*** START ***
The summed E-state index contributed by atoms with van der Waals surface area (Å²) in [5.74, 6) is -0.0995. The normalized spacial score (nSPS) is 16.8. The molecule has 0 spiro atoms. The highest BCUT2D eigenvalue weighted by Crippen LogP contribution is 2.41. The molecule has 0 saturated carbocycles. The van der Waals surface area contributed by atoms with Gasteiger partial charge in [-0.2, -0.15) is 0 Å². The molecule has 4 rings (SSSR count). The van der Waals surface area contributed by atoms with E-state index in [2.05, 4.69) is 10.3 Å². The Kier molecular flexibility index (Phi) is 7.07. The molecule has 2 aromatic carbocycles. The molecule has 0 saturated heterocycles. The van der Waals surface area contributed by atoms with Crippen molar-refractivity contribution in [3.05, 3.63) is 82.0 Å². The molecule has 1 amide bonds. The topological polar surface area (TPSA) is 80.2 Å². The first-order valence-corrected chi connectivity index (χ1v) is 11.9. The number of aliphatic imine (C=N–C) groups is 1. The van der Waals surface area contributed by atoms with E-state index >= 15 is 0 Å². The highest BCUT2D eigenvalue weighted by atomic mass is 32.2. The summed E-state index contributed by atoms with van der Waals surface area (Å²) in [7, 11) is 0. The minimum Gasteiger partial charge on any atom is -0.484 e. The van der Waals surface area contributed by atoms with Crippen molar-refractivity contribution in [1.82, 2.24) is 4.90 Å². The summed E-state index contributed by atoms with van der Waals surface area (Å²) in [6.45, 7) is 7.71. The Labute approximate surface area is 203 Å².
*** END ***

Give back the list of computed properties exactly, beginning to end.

The summed E-state index contributed by atoms with van der Waals surface area (Å²) in [5.74, 6) is -0.0995. The normalized spacial score (nSPS) is 16.8. The molecule has 0 spiro atoms. The highest BCUT2D eigenvalue weighted by Crippen LogP contribution is 2.41. The molecule has 0 saturated carbocycles. The van der Waals surface area contributed by atoms with Gasteiger partial charge in [-0.2, -0.15) is 0 Å². The molecule has 4 rings (SSSR count). The van der Waals surface area contributed by atoms with E-state index in [2.05, 4.69) is 10.3 Å². The Kier molecular flexibility index (Phi) is 7.07. The molecule has 2 aromatic carbocycles. The molecule has 0 saturated heterocycles. The van der Waals surface area contributed by atoms with Crippen molar-refractivity contribution in [3.05, 3.63) is 82.0 Å². The molecule has 1 amide bonds. The topological polar surface area (TPSA) is 80.2 Å². The first-order valence-corrected chi connectivity index (χ1v) is 11.9. The number of aliphatic imine (C=N–C) groups is 1. The van der Waals surface area contributed by atoms with E-state index >= 15 is 0 Å². The highest BCUT2D eigenvalue weighted by atomic mass is 32.2. The summed E-state index contributed by atoms with van der Waals surface area (Å²) in [7, 11) is 0. The minimum Gasteiger partial charge on any atom is -0.484 e. The van der Waals surface area contributed by atoms with Crippen molar-refractivity contribution in [1.82, 2.24) is 4.90 Å². The summed E-state index contributed by atoms with van der Waals surface area (Å²) in [6.45, 7) is 7.71. The Labute approximate surface area is 203 Å².